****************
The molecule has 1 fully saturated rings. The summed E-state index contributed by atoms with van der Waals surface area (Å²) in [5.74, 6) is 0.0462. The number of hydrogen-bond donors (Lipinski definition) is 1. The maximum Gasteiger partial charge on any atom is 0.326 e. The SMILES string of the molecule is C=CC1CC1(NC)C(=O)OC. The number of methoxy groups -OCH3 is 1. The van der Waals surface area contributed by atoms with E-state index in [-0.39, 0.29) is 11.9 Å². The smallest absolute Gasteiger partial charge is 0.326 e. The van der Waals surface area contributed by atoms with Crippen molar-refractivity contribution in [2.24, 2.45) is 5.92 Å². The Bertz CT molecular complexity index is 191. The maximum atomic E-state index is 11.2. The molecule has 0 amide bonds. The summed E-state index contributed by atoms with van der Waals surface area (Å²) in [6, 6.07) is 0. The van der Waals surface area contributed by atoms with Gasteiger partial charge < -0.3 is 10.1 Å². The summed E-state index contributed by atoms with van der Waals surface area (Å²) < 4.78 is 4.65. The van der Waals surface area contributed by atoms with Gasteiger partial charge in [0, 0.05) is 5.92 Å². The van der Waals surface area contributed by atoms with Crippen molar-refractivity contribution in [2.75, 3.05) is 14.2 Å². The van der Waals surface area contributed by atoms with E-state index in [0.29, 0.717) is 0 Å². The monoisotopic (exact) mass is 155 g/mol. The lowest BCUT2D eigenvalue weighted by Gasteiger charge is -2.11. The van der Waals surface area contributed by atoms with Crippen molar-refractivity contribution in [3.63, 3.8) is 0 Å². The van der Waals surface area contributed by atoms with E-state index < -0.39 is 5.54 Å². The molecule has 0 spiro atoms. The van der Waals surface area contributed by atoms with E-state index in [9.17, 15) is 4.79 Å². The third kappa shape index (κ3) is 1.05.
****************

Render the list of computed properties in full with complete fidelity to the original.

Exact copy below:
The molecule has 1 fully saturated rings. The summed E-state index contributed by atoms with van der Waals surface area (Å²) in [5.74, 6) is 0.0462. The number of hydrogen-bond donors (Lipinski definition) is 1. The maximum Gasteiger partial charge on any atom is 0.326 e. The SMILES string of the molecule is C=CC1CC1(NC)C(=O)OC. The number of methoxy groups -OCH3 is 1. The van der Waals surface area contributed by atoms with E-state index in [-0.39, 0.29) is 11.9 Å². The smallest absolute Gasteiger partial charge is 0.326 e. The van der Waals surface area contributed by atoms with Crippen molar-refractivity contribution in [2.24, 2.45) is 5.92 Å². The Bertz CT molecular complexity index is 191. The maximum atomic E-state index is 11.2. The molecule has 0 amide bonds. The summed E-state index contributed by atoms with van der Waals surface area (Å²) in [6, 6.07) is 0. The van der Waals surface area contributed by atoms with Gasteiger partial charge < -0.3 is 10.1 Å². The summed E-state index contributed by atoms with van der Waals surface area (Å²) < 4.78 is 4.65. The van der Waals surface area contributed by atoms with Gasteiger partial charge in [0, 0.05) is 5.92 Å². The van der Waals surface area contributed by atoms with Crippen molar-refractivity contribution in [2.75, 3.05) is 14.2 Å². The van der Waals surface area contributed by atoms with E-state index in [0.29, 0.717) is 0 Å². The monoisotopic (exact) mass is 155 g/mol. The lowest BCUT2D eigenvalue weighted by Gasteiger charge is -2.11. The van der Waals surface area contributed by atoms with Crippen molar-refractivity contribution in [3.63, 3.8) is 0 Å². The van der Waals surface area contributed by atoms with E-state index < -0.39 is 5.54 Å². The molecule has 0 spiro atoms. The van der Waals surface area contributed by atoms with E-state index in [9.17, 15) is 4.79 Å². The third kappa shape index (κ3) is 1.05.